SOME STUDENTS at Harvard don’t just want to abolish ICE. They also want to banish bedrock journalistic principles.

The effort is misguided on a number of fronts, and potentially counterproductive because the student activists’ big gripe was that their student newspaper drew too much attention to a protest. Since they ratcheted up their criticism with a public petition, the story has been covered by major outlets across the country.

Here are the basics: The Harvard Crimson covered a September rally calling for the abolition of Immigration and Customs Enforcement, one of the agencies carrying out President Trump’s crackdown on immigration. The reporters contacted ICE for comment, but didn’t hear back.

Revealing a fundamental misunderstanding of newsgathering and publishing, Act on a Dream, college Democrats, and other groups petitioned the Crimson to apologize for reaching out to the federal agency, claiming that asking ICE for comment is “virtually the same as tipping them off, regardless of how they are contacted.” The newspaper’s attempt to obtain the perspective of the agency in question “blatantly endangers undocumented students on our campus,” read the petition.

The criticism presumes that ICE might not have learned about the protest unless a spokesperson was contacted for comment. But, as Erik Wemple noted in the Washington Post, the petition doesn’t fault the newspaper for actually publishing an article about the protest or for quoting students by name.

The Crimson’s student leaders, Kristine Guillaume and Angela Fu, have stood behind their reporters, and clarified to readers that they didn’t provide ICE with the names of any of the protesters. They also waited until after the protest was over to seek comment.

There is a broader issue raised in the students’ petition, and it is a serious one. ICE has arrested many activists who are udocumented immigrants, and some suspect that is not coincidental, according to Vice News, which in an August article counted at least 20 such activists who had been arrested. It would be very concerning if ICE was basing its enforcement actions on people’s political speech, as opposed to legitimate issues for the federal government to focus on like safety and upholding the law.

Talking to people with a wide variety of viewpoints isn’t some hidebound rule passed down from one generation of reporters to the next. It is essential to journalism. It can safeguard the reporter from making factual errors, and it signals to readers that at least an effort was made to include all sides to a story. The student activists wouldn’t know much about what ICE has been up to if all reporters shunned speaking to anyone at the agency.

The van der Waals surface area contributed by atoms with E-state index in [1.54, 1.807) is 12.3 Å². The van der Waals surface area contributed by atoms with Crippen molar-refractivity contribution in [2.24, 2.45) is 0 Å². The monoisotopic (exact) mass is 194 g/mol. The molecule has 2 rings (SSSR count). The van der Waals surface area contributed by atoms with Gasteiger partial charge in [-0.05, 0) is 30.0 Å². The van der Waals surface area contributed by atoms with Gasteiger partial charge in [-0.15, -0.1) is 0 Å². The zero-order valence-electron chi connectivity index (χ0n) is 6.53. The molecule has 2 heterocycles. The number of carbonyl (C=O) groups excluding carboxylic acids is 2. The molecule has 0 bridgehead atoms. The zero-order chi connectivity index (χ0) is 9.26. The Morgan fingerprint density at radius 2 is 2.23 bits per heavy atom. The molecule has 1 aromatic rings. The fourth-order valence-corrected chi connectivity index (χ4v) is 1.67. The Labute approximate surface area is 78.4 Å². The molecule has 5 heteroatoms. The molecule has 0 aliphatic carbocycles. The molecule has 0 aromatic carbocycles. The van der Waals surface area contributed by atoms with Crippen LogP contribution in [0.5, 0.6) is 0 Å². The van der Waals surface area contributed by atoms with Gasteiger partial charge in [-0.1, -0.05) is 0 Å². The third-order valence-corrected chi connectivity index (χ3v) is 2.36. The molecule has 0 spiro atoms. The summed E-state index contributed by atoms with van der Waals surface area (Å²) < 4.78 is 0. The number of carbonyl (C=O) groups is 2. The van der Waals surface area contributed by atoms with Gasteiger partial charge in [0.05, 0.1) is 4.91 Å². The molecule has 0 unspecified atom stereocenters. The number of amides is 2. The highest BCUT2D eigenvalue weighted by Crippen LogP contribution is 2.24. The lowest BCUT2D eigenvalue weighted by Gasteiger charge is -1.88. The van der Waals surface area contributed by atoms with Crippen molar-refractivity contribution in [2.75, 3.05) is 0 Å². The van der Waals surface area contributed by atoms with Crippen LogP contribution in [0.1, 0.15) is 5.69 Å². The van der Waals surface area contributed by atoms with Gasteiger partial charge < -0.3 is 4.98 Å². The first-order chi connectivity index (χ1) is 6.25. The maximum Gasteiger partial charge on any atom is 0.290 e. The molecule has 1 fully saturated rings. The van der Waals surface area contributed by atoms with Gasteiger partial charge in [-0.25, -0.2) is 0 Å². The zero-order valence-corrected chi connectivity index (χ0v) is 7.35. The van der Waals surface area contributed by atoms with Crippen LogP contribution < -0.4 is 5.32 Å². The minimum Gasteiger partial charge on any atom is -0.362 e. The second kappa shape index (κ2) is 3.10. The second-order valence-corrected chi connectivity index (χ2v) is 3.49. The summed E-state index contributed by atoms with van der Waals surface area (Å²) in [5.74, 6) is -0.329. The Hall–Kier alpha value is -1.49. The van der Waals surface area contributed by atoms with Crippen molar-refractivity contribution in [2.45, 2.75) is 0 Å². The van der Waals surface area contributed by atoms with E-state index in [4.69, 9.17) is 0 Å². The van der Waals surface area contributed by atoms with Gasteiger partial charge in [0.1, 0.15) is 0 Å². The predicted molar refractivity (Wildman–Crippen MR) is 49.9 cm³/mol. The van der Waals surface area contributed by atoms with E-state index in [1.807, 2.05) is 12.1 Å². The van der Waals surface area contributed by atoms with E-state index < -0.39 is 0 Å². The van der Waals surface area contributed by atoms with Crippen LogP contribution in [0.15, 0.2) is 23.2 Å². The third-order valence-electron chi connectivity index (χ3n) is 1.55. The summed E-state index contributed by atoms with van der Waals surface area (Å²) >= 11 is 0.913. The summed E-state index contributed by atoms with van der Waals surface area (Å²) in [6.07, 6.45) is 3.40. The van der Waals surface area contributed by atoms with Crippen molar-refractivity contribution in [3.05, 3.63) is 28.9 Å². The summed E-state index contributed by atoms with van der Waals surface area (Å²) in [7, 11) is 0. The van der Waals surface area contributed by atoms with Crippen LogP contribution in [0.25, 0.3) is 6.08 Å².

In the Crimson’s coverage of the controversy, Marion Davis, a former journalist who is now director of communications for the Massachusetts Immigrant and Refugee Advocacy Coalition, lent credence to the position of the newspaper’s critics.

“I know the Crimson acted on a desire for fairness, but I have learned experience that getting both sides isn’t always what is fair, especially when one side has already made its views well known through the megaphones of government,” Davis told Crimson reporter Ruoqi Zhang. “And protecting vulnerable people is also an ethical imperative. First do no harm is the motto of the medical profession, but it has a place in journalism, too.”

Responding to an inquiry early Thursday morning, Davis clarified that she “never would advocate for a blanket no-ICE-contact policy,” and mentioned some alternatives to contacting ICE itself, such as using the agency’s earlier public statements or speaking with experts on the subject.

Civil liberties lawyer Harvey Silverglate says the protests against the Crimson are not something you’d expect from students at Harvard. “It’s something you’d expect from someone totally uneducated, but for these students to be questioning the way The Crimson has gone about its reporting is shocking and depressing,” he said.